Combining Multiple Excel Tables into One

Five methods you can use

Andrew Moss
Nov 22, 2020 · 13 min read

few months ago I encountered a scenario I hadn’t faced before. I was dealing with a large number of financial transactions from multiple bank accounts that were being housed in separate Excel worksheets. I needed to consolidate them so they would appear in one single table. This was part of an interactive profit and loss system I was building.

It may sound like a simple task, but I needed an automated solution that would update in real time.

Like with any Excel conundrum you’re faced with, the first port of call is trusty Google. Surprisingly though, after scouring the internet for hours, I found it was bereft of solutions.

What didn’t help was I had to think about compatibility because the version of Excel the company was using was Excel 2016 for macOS. This was hardly ideal — because as many of you may already know — it is a shadow of the Windows equivalent. I like to keep up to date with the very latest version myself, which is why Microsoft 365 (formerly Office 365) for Windows is the best one to have.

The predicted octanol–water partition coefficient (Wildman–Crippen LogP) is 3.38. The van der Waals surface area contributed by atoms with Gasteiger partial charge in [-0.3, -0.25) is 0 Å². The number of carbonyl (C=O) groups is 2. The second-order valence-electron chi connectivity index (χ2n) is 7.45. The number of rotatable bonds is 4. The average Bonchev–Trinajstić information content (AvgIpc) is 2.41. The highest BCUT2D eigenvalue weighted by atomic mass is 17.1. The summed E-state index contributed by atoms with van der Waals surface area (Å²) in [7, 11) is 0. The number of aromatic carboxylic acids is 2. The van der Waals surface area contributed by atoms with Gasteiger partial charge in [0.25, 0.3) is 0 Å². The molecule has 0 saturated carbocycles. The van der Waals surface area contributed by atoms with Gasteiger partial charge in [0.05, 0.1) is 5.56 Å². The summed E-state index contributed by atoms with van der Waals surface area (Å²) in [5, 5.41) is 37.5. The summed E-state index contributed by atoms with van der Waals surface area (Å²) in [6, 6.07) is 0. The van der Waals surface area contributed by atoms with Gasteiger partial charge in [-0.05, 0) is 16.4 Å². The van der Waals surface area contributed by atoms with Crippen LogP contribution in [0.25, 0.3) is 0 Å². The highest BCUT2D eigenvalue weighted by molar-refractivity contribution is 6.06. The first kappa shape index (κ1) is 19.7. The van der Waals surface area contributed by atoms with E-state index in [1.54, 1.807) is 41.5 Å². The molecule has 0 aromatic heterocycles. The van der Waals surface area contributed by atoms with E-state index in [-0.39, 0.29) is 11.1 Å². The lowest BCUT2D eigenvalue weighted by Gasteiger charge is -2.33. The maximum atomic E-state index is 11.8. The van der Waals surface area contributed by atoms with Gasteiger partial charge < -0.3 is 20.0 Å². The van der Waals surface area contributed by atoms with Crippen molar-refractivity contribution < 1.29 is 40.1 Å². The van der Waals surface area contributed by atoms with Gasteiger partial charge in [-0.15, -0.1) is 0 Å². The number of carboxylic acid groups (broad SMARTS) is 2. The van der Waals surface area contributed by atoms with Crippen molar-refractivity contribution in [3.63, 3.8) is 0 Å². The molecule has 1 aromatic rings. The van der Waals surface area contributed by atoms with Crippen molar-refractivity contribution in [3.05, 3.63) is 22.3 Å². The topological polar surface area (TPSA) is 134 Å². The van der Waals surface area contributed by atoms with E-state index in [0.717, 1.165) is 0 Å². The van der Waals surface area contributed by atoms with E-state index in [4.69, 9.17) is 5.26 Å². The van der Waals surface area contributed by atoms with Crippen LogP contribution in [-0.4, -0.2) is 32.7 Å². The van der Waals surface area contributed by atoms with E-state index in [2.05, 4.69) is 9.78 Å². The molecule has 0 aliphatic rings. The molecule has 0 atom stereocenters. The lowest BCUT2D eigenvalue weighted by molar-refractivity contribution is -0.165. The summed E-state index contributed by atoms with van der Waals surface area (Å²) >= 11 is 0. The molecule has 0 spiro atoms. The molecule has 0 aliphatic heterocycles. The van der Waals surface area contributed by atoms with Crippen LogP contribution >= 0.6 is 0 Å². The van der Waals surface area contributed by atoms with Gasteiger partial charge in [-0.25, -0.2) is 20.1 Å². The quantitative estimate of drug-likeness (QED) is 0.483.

After digging and poking around, I uncovered several different techniques. I’m going to show you five methods you can use in Excel to combine multiple tables. They each have pros and cons, but hopefully they will help you in the future if you are faced with a scenario that requires them.

Download Examples

Download link: Combining-Lists.xlsx

⚠️ Quick caveat: an up-to-date Microsoft 365 desktop copy of Excel is recommended, as some of the methods will not work on previous versions. However, feel free to use your old copy—just don’t complain when you find some of the methods aren’t working.


You will see there are three tables containing English football clubs:

  • Table A — Premier League clubs
  • Table B — Championship clubs
  • Table C — League One clubs

To combine them, the following methods can be used:

Method 1

Let’s use cell G6 as an example: